One of the most enjoyable benefits of blogging is that, over time, you come to know other writers, or at least you get an idea of their blogging persona. Subscribing to their blogs and trading comments leads to a sense of camaraderie. There are several bloggers I read faithfully, others that I check out occasionally, some are similar to my own style, many are completely different. But the number has recently decreased for reasons I can’t explain.
Call it the Bermuda Triangle of blogging, but two of the bloggers that I used to read and with whom I used to exchange comments have mysteriously disappeared. These were folks with significant online presences, one of whom posted to WordPress daily and often several times a day on Twitter, the other posted every few days. Then they stopped. Gone.
I have followed other bloggers who decided to take a break, or stop altogether, but they let people know. Neither of these bloggers posted about taking a hiatus, nor did they allude to quitting. They just stopped posting. Of course they have absolutely every right to do as they please. Post, not post, stay, leave, it’s a free world. I just hope they did decide not to continue, and that nothing has happened to them.
They could have switched blogging platforms from WordPress to Blogger or some other, but I assume they would have let their followers know about the move somehow, perhaps via Twitter.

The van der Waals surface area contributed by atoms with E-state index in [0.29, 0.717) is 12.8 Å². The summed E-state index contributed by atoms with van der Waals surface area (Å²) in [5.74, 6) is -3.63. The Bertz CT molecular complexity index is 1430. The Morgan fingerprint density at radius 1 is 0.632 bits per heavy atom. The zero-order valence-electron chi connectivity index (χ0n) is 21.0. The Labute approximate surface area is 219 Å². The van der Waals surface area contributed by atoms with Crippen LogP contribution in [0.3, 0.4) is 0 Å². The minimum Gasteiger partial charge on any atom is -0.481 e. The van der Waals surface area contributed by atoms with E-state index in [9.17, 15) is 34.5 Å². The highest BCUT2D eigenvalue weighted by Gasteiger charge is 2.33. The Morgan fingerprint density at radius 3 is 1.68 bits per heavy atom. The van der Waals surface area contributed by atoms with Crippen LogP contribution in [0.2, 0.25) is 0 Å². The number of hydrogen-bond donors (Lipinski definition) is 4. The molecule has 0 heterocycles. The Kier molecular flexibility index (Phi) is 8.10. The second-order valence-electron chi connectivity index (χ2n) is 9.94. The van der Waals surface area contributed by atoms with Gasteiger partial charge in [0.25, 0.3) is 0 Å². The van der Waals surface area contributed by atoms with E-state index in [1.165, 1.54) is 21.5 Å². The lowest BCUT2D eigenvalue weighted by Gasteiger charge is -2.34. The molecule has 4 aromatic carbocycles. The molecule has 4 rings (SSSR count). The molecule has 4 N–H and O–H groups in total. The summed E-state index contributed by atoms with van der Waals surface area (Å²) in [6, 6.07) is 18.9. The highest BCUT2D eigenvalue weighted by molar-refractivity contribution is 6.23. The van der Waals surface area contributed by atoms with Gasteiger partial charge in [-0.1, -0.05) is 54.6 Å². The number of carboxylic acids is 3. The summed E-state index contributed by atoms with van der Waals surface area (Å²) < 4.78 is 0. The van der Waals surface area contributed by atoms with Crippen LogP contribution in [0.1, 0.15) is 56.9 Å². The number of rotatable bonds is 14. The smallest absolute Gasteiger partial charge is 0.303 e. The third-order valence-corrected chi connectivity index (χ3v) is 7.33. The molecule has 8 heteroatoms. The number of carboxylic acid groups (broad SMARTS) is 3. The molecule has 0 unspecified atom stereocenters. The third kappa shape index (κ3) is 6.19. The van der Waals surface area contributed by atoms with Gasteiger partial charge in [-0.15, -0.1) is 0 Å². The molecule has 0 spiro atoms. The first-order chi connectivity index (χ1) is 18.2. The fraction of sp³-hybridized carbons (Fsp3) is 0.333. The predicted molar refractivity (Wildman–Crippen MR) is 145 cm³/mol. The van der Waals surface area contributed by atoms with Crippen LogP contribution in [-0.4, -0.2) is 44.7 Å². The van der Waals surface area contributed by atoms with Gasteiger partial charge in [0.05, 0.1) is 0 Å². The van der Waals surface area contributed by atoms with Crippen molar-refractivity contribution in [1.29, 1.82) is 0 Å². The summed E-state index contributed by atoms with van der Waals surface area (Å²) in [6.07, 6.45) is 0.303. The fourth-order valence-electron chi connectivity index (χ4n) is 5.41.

One of these two lived in Malaysia, the other is a fellow Montrealer. Both had excellent blogs that covered a wide range of topics and were accentuated with some fine photography.
Aside from missing their posts, I am puzzled by their sudden David Hemmings-like disappearance.
I do hope they are well.
2 thoughts on “Missing Bloggers”
I’ve had that happen too. Sometimes bloggers put up a message so brief you could easily miss it. Sometimes, life happens and maybe they will come back and explain what happened. There are failed computers, routers, WiFi calamities, broken blogs and links. Which is why I try to have a personal email for people I’ve become online friends with. In case something goes wrong.
Before we alert the NTSB to start a major accident investigation, I recall the latter
posting “old” holiday pictures to maintain the blog’s currency. That is the reason I stopped “following”.
Also, it’s a sad fact, that this “grain of sand” within the internet, most of us occupy with WordPress is tied to our credit cards. Once declined, or no longer renewed, our “internet presence” – no matter how valuable the content is- will be deleted.
A major challenge for university archivists!